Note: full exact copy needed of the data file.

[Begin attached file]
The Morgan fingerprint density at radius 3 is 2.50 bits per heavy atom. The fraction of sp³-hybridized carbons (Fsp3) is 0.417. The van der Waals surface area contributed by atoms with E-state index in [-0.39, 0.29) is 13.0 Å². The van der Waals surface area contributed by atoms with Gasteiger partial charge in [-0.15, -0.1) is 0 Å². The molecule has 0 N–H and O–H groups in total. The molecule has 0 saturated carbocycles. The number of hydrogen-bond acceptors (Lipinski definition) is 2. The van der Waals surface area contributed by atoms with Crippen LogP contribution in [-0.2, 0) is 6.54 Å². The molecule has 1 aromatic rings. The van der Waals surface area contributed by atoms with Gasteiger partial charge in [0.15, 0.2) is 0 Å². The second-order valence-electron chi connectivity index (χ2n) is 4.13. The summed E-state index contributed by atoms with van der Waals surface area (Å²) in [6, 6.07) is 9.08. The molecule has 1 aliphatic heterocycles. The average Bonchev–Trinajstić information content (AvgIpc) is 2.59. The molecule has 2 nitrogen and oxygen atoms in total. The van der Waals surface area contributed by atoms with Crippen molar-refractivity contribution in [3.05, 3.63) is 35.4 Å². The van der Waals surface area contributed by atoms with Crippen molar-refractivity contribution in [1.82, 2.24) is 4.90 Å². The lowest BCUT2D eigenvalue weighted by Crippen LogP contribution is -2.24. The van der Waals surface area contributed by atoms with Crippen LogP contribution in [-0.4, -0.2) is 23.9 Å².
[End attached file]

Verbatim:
The Morgan fingerprint density at radius 3 is 2.50 bits per heavy atom. The fraction of sp³-hybridized carbons (Fsp3) is 0.417. The van der Waals surface area contributed by atoms with E-state index in [-0.39, 0.29) is 13.0 Å². The van der Waals surface area contributed by atoms with Gasteiger partial charge in [-0.15, -0.1) is 0 Å². The molecule has 0 N–H and O–H groups in total. The molecule has 0 saturated carbocycles. The number of hydrogen-bond acceptors (Lipinski definition) is 2. The van der Waals surface area contributed by atoms with Crippen LogP contribution in [-0.2, 0) is 6.54 Å². The molecule has 1 aromatic rings. The van der Waals surface area contributed by atoms with Gasteiger partial charge in [0.15, 0.2) is 0 Å². The second-order valence-electron chi connectivity index (χ2n) is 4.13. The summed E-state index contributed by atoms with van der Waals surface area (Å²) in [6, 6.07) is 9.08. The molecule has 1 aliphatic heterocycles. The average Bonchev–Trinajstić information content (AvgIpc) is 2.59. The molecule has 2 nitrogen and oxygen atoms in total. The van der Waals surface area contributed by atoms with Crippen molar-refractivity contribution in [3.05, 3.63) is 35.4 Å². The van der Waals surface area contributed by atoms with Crippen molar-refractivity contribution in [1.82, 2.24) is 4.90 Å². The lowest BCUT2D eigenvalue weighted by Crippen LogP contribution is -2.24. The van der Waals surface area contributed by atoms with Crippen LogP contribution in [-0.4, -0.2) is 23.9 Å².